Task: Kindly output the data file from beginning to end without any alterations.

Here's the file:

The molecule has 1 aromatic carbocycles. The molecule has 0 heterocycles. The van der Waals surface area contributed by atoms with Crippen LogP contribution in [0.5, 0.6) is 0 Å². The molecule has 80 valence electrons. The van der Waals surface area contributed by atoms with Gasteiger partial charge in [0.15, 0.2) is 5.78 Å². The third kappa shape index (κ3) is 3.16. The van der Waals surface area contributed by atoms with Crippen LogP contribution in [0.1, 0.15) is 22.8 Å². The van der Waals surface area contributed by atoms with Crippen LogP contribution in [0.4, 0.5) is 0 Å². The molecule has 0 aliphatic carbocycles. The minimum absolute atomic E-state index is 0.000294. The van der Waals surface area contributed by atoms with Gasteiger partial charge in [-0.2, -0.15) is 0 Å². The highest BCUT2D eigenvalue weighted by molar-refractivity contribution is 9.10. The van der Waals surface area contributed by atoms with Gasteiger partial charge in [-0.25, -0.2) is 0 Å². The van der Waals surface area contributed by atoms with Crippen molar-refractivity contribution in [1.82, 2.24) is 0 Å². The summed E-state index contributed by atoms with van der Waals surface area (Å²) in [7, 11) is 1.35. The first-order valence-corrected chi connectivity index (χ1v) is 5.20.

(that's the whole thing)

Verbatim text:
The molecule has 1 aromatic carbocycles. The molecule has 0 heterocycles. The van der Waals surface area contributed by atoms with Crippen LogP contribution in [0.5, 0.6) is 0 Å². The molecule has 80 valence electrons. The van der Waals surface area contributed by atoms with Gasteiger partial charge in [0.15, 0.2) is 5.78 Å². The third kappa shape index (κ3) is 3.16. The van der Waals surface area contributed by atoms with Crippen LogP contribution in [0.1, 0.15) is 22.8 Å². The van der Waals surface area contributed by atoms with Crippen LogP contribution in [0.4, 0.5) is 0 Å². The molecule has 0 aliphatic carbocycles. The minimum absolute atomic E-state index is 0.000294. The van der Waals surface area contributed by atoms with Gasteiger partial charge in [-0.2, -0.15) is 0 Å². The highest BCUT2D eigenvalue weighted by molar-refractivity contribution is 9.10. The van der Waals surface area contributed by atoms with Gasteiger partial charge in [-0.25, -0.2) is 0 Å². The van der Waals surface area contributed by atoms with Crippen molar-refractivity contribution in [1.82, 2.24) is 0 Å². The summed E-state index contributed by atoms with van der Waals surface area (Å²) in [7, 11) is 1.35. The first-order valence-corrected chi connectivity index (χ1v) is 5.20.